Looking Suffering in the Eyes and Saying “Yes”

The problem of evil is a tough one and not by any means one that I am qualified to address. I’d need to define terms like “suffering,” “evil,” and “Jesus” before I could even think about it. Such work is outside of the scope of both my skill and current mental capacity. That said, suffering has been on my mind of late. Not just “why do we suffer,” which seems to me a moot point, but how we should react to suffering. On the one hand, we love progress and so it is easy to view suffering as a stepping stone. Bad things happen, but their good consequences make them worth happening. Admittedly, this is how I’ve felt for much of my life. Suffering has always had some kind of meaning for me. I mean the clicker needs to be a little far away when I’m lazing about on the couch so that I’ll get off my backside and be slightly less obese than most Americans (or Mexican, as recent data suggest. And I hate data). On the other hand, can we really just write suffering off as something meant for self-betterment? Or are we just deluding ourselves because it’s damn hard to look suffering straight in its lifeless, black eyes?

For Christians, suffering must necessarily have meaning. Jesus suffered and died. That is what it is. In this light, Luther talks about a theology of glory and a theology of the cross. The former is the progressive idea I put forth above. Reason allows us to discern the meaning in suffering; God is that much more knowable as our suffering leads us to an understanding. The latter concentrates on suffering qua suffering, as it were. We are asked to stare deep into its eyes, accept that we can gain betterment from suffering, but also recognize that suffering is a mystery and that it isn’t here just for our betterment. It’s the anti-New Age, positive-thinking hippy stuff, or at least that’s how I’m framing it. I’ve always been partial to the first one. I’ve seen a lot of suffering. Not Mexico City street child suffering, but cancer, pain, tears, whatever. But recently, the beauty of mystery has been overtaking me. Isn’t it more mature to stare suffering down instead of twisting it to our own human will, making it what we want it to be instead of accepting the mystery that is life?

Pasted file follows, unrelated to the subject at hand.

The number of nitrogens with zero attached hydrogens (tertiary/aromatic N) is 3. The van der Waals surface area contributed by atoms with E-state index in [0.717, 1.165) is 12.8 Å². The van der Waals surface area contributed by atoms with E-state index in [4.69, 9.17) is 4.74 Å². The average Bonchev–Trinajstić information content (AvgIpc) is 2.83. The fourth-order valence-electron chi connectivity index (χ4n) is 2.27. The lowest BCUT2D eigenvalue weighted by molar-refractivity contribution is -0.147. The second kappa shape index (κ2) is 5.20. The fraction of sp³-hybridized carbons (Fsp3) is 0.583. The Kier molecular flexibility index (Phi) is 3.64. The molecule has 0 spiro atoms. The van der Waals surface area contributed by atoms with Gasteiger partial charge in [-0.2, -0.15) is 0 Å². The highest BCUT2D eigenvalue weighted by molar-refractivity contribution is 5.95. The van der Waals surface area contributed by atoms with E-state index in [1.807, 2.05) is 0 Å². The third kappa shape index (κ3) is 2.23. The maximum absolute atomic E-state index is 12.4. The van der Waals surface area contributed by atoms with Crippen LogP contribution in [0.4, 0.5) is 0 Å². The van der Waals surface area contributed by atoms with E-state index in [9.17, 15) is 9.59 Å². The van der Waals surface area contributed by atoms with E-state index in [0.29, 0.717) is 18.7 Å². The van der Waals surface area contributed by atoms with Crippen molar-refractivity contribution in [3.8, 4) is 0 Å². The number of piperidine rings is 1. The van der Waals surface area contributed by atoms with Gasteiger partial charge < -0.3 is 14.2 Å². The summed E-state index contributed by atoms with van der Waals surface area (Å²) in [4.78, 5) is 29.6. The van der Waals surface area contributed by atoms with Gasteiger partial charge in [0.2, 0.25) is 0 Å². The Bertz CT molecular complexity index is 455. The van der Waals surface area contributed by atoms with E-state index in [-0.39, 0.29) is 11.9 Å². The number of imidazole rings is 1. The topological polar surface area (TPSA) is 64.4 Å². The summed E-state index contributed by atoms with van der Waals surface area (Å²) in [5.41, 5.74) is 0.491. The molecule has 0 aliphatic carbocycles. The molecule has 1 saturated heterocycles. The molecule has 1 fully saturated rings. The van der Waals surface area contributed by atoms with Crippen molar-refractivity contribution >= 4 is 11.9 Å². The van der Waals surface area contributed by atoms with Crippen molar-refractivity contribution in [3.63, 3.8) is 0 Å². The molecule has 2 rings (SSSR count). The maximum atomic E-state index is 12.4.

Maybe I’m just becoming a skeptic, slowly rejecting most certain knowledge. Or maybe I’m just completely insane (check my Facebook for endorsements for the latter position), but I’m not sure it’s all that healthy for us to continue to force the world onto our own Procrustean tables as opposed to appreciating the beauty that is mystery. Call me an Augustinian; call me Ishmael; I don’t care. What I do know is that by assuming that we aren’t big boys and big girls who can take grief and experience it as a transcendent and not an immanent experience, we’re selling ourselves short, making suffering into self-help. Credo ut intelligam, ladies and gentlemen; credo ut intelligam.